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Comparison and optimization of CRISPR/dCas9/gRNA genome-labeling systems for live cell imaging

Publication Date:2018/03/30

The dynamic localization of a particular genomic locus in a three-dimensional (3D) genome has been proposed to regulate various genome functions including gene transcription, DNA recombination, DNA replication, and DNA repair. Until recently, several strategies have been developed to trace the dynamic movement of genomic loci in living cells. Clustered regularly interspaced short palindromic repeats (CRISPR)/CRISPR associated protein 9 (Cas9), an RNA-guided endonuclease that mediates highly sequence-specific binding and efficient cleavage on genomic DNA, has been extensively developed recently for genome editing. On the other hand, a nuclease-deficient Cas9 (dCas9) could bind to a guide RNA (gRNA)-specific genomic locus, where by recruiting various effectors it could achieve precise and programmed transcription activation and repression, epigenetic remodulations of local histone and DNA modifications, labeling and visualization of the genomic locus, and single base genome mutagenesis. Various dCas9/gRNA systems have been designed to label genomic loci in live cells. In its first version, direct fusion of fluorescent proteins such as green fluorescent protein (GFP) with dCas9 protein was used by Huang’s laboratory. To increase the signals, a SunTag that contains multiple copies (24X) of GCN4 peptide epitopes has been added to the C-terminal dCas9. Fusion with single-chain fragment variable (scFv) antibody against GCN4 peptide allows more copies of fluorescent proteins to be recruited to a single tethered dCas9/gRNA complex. Recently, tandem FP11-tags were also fused to dCas9 to allow proportional enhancement of the fluorescence signal. To achieve simultaneous labeling of several genomic loci at the same time, two approaches have been developed. First, several CRISPR/Cas9 orthologous proteins from distinct bacterial species that have different gRNA-binding specificities could be fused to different fluorescent proteins. On the other hand, both RNA aptamer binding effectors and Pumilio/FBF (PUF) RNA-binding proteins have been utilized to label the different gRNAs, which could work with the same dCas9 protein. In addition, multiple copies of RNA motifs could be fused to the gRNA to greatly amplify the signals.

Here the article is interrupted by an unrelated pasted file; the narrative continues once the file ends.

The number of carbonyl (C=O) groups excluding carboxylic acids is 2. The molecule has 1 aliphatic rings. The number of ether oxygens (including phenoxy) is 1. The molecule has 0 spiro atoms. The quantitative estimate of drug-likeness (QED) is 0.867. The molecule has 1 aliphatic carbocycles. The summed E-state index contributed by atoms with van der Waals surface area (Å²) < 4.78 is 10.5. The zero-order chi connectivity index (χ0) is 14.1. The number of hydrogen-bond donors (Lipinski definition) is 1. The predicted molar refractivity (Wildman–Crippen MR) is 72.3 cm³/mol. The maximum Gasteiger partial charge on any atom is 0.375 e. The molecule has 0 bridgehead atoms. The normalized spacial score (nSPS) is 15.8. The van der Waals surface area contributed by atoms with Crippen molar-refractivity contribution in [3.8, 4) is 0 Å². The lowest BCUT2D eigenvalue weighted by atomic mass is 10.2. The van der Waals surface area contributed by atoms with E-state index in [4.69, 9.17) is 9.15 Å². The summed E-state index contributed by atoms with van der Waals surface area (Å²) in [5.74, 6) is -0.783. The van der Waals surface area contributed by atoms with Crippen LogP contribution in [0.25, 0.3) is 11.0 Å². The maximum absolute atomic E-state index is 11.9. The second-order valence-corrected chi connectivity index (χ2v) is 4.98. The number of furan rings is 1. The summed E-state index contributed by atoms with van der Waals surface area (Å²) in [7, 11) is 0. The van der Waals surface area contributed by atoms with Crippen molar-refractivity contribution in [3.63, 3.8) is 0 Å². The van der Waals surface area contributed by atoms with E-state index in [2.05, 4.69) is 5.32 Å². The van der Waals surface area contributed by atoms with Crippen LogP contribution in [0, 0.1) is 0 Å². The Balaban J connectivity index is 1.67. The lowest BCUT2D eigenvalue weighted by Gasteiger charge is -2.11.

In this study, researchers compared several of the latest gRNA labeling and dCas9 labeling systems in the same experimental settings such as the cell type, transfection method, and gRNA expression cassette, as well as genomic targets. They have identified and solved the intrinsic nonspecific labeling issue associated with the gRNA labeling methods.


Comparison of different dCas9/gRNA systems for labeling human telomeres.

They also developed novel bimolecular fluorescence complementation (BIFC)-dCas9/gRNA methods that combine the specificities of both dCas9 and gRNAs. The BIFC-dCas9/gRNA methods have high signalto-noise ratio and no nonspecific foci.


Schematic views of the different BIFC-dCas9/gRNA genome labeling systems.

Yu Hong, PTN program PhD student in Dr. Yu Zhang’s lab, is the first author of this paper. Dr. Yu Zhang is the corresponding author. Other contributing authors include Guangqing Lu, Jinzhi Duan and Wenjing Liu from Dr. Yu Zhang’s lab. This research was supported by the “Hundred, Thousand and Ten Thousand Talent Project” by the Beijing municipal government (2017A02), the “National Thousand Young Talents Program” of China, and the National Natural Science Foundation of China (81572795 and 81773304) to Y.Z.